Four months after federal authorities opened a broad conspiracy investigation into the deadly violence at abortion clinics, law enforcement officials said Friday that they have uncovered no solid evidence of a nationwide plot against clinic workers.

Nor was there any evidence, they said, to link Friday's killings in Brookline, Mass., to any conspiracy.President Clinton termed the attack "domestic terrorism," and abortion-rights advocates blamed the government for lax en-force-ment of laws to protect clinics and assailed radical anti-abortion groups for incendiary oratory that they said created an atmosphere encouraging violence.

Abortion-rights supporters renewed charges that the violence was rooted in a small network of people with extreme anti-abortion views who consider killing a justifiable act in defense of the unborn.

"These shooters are supported by a network like any other terrorists," said Ann Lewis, vice president of the Planned Parenthood Federation.

Abortion-rights advocates made similar charges after the shooting of Dr. John Bayard Britton in Pensacola, Fla., on July 29.

In response, Attorney General Janet Reno and FBI Director Louis Freeh ordered a broad investigation focused on determining whether there was a conspiracy involving a handful of radical abortion opponents.

The inquiry has expanded into a large-scale investigation involving a number of federal agencies, including the Treasury Department's Bureau of Alcohol, Tobacco and Firearms.

Reno, meanwhile, dispatched federal marshals to a number of abortion clinics around the country that had been targets of threats or violence. The two clinics involved in Friday's shootings had never received federal protection, apparently because they had never reported serious threats.

Reno, who like Clinton supports abortion rights, condemned the violence at a news conference Friday and said that the federal investigators examining a possible plot would join in the investigation of the Brookline incident.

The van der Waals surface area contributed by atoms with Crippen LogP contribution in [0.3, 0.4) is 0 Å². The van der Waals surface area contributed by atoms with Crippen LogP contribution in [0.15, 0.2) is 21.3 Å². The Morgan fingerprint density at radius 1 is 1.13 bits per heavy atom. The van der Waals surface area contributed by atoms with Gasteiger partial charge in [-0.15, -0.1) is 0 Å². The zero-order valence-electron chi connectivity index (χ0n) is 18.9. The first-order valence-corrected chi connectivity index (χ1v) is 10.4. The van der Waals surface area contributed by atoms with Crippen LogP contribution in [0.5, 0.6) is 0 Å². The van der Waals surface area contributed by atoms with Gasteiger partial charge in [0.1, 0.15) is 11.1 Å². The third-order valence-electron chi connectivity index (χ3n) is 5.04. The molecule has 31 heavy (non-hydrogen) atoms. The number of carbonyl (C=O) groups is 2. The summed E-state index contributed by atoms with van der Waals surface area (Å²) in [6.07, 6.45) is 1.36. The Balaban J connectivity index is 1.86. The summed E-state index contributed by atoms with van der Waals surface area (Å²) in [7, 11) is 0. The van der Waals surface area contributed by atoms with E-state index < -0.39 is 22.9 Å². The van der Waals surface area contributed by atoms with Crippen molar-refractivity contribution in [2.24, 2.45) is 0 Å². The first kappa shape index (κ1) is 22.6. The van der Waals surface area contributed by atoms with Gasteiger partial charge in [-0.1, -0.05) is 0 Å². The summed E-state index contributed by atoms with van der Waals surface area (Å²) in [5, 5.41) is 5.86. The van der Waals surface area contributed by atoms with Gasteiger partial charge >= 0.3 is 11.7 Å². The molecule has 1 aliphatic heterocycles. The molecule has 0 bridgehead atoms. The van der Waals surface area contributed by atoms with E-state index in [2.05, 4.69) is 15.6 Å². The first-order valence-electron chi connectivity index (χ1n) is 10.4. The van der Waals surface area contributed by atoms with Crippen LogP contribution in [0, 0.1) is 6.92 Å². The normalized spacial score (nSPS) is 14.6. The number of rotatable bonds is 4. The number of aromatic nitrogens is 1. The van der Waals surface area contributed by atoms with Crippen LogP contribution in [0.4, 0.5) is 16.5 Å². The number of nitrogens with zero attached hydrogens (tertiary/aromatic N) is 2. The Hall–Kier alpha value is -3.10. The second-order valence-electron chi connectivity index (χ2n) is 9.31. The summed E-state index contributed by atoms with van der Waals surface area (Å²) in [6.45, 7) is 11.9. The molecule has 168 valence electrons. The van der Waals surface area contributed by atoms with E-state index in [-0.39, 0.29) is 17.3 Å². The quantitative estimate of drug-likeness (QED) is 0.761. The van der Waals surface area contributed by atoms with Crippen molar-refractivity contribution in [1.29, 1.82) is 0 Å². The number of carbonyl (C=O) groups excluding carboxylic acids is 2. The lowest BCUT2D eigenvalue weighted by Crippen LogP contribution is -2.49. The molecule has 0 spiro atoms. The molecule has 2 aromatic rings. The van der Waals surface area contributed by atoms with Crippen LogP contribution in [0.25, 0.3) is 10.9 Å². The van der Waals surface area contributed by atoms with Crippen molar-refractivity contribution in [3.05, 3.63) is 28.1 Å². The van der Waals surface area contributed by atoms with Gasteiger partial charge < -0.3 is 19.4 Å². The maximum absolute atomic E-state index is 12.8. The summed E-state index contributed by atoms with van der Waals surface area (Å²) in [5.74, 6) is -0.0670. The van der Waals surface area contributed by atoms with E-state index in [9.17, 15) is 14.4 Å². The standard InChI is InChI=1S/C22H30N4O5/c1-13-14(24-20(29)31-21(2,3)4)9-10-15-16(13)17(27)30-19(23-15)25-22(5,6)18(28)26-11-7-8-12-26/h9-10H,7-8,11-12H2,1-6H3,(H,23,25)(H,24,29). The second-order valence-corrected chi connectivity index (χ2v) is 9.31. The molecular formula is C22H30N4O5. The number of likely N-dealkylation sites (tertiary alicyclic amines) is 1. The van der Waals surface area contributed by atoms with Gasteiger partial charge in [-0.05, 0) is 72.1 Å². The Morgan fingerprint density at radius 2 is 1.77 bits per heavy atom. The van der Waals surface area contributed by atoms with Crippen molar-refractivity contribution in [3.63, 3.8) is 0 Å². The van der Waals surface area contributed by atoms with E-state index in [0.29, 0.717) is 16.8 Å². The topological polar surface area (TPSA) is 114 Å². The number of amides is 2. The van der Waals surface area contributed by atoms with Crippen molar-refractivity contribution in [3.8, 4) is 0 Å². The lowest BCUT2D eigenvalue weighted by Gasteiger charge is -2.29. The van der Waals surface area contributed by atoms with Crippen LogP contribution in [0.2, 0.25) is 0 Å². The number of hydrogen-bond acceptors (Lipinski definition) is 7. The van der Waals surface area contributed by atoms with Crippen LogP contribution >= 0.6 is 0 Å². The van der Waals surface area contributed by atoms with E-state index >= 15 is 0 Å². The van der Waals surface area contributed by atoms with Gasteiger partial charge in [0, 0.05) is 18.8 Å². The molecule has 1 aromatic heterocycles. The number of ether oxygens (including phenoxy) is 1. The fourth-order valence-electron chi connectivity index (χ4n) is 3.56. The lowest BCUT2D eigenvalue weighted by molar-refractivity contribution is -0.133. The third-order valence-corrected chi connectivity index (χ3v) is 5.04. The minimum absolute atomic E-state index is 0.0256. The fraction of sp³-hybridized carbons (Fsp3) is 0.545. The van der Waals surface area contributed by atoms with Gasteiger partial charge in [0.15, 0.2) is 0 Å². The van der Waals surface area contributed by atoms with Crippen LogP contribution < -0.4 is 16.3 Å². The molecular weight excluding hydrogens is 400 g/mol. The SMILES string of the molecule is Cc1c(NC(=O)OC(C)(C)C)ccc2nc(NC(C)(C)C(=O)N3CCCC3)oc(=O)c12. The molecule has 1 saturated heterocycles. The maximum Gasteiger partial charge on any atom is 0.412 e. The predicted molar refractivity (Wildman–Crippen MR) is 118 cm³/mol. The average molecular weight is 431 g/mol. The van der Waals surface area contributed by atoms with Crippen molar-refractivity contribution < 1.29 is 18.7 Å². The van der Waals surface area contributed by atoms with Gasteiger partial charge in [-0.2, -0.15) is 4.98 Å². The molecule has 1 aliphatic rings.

She avoided the issue of whether federal or local authorities would play a lead role in prosecuting the case, if a suspect is arrested.

Other law enforcement officials said the conspiracy inquiry had never focused on the Boston area, which has not been particularly high on the list of places experiencing abortion clinic violence.

One official said that until Friday the FBI had not assigned agents from its Boston office to examine conspiracy links.

Friday abortion-rights advocates said federal prosecutors should do more to enforce the recently enacted federal law that makes it a crime to interfere "by force or threat of force or by physical obstruction" with anyone who is seeking or performing an abortion or any other reproductive health services.

Federal prosecutors used the law successfully to prosecute an outspoken abortion opponent, Paul Hill, for the murder of Dr. Britton, but abortion rights groups said the Justice Department has been timid in enforcing the law.

"There are death threats but no arrests," said Eleanor Smeal of the Feminist Majority Foundation. "We've got to do better proactively before the shooting occurs."

But under Justice Department guidelines governing domestic terrorism, the FBI's investigation has moved slowly, and people who have followed it closely said the inquiry had turned up plenty of evidence of inflammatory rhetoric shared by the most militant abortion foes, but few signs of any anti-abortion network coordinating or financing attacks.